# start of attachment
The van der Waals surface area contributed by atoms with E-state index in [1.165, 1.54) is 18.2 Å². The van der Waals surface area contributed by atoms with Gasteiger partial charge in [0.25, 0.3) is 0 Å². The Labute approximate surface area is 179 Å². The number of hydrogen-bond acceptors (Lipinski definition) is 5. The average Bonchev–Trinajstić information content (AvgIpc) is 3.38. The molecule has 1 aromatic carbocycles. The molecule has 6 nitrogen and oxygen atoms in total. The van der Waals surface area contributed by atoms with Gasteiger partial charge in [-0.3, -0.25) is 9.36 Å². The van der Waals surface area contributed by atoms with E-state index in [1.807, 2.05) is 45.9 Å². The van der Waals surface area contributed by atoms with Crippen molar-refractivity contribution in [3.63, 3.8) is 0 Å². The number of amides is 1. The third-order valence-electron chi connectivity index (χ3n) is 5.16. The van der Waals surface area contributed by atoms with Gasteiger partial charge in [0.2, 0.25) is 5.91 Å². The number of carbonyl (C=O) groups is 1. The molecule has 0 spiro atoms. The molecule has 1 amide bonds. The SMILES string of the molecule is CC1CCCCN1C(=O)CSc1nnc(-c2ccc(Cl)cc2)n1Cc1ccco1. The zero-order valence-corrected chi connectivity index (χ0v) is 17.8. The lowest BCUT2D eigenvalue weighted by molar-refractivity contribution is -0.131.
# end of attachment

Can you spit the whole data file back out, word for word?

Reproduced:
The van der Waals surface area contributed by atoms with E-state index in [1.165, 1.54) is 18.2 Å². The van der Waals surface area contributed by atoms with Gasteiger partial charge in [0.25, 0.3) is 0 Å². The Labute approximate surface area is 179 Å². The number of hydrogen-bond acceptors (Lipinski definition) is 5. The average Bonchev–Trinajstić information content (AvgIpc) is 3.38. The molecule has 1 aromatic carbocycles. The molecule has 6 nitrogen and oxygen atoms in total. The van der Waals surface area contributed by atoms with Gasteiger partial charge in [-0.3, -0.25) is 9.36 Å². The van der Waals surface area contributed by atoms with E-state index in [1.807, 2.05) is 45.9 Å². The van der Waals surface area contributed by atoms with Crippen molar-refractivity contribution in [3.63, 3.8) is 0 Å². The number of amides is 1. The third-order valence-electron chi connectivity index (χ3n) is 5.16. The van der Waals surface area contributed by atoms with Gasteiger partial charge in [0.2, 0.25) is 5.91 Å². The number of carbonyl (C=O) groups is 1. The molecule has 0 spiro atoms. The molecule has 1 amide bonds. The SMILES string of the molecule is CC1CCCCN1C(=O)CSc1nnc(-c2ccc(Cl)cc2)n1Cc1ccco1. The zero-order valence-corrected chi connectivity index (χ0v) is 17.8. The lowest BCUT2D eigenvalue weighted by molar-refractivity contribution is -0.131.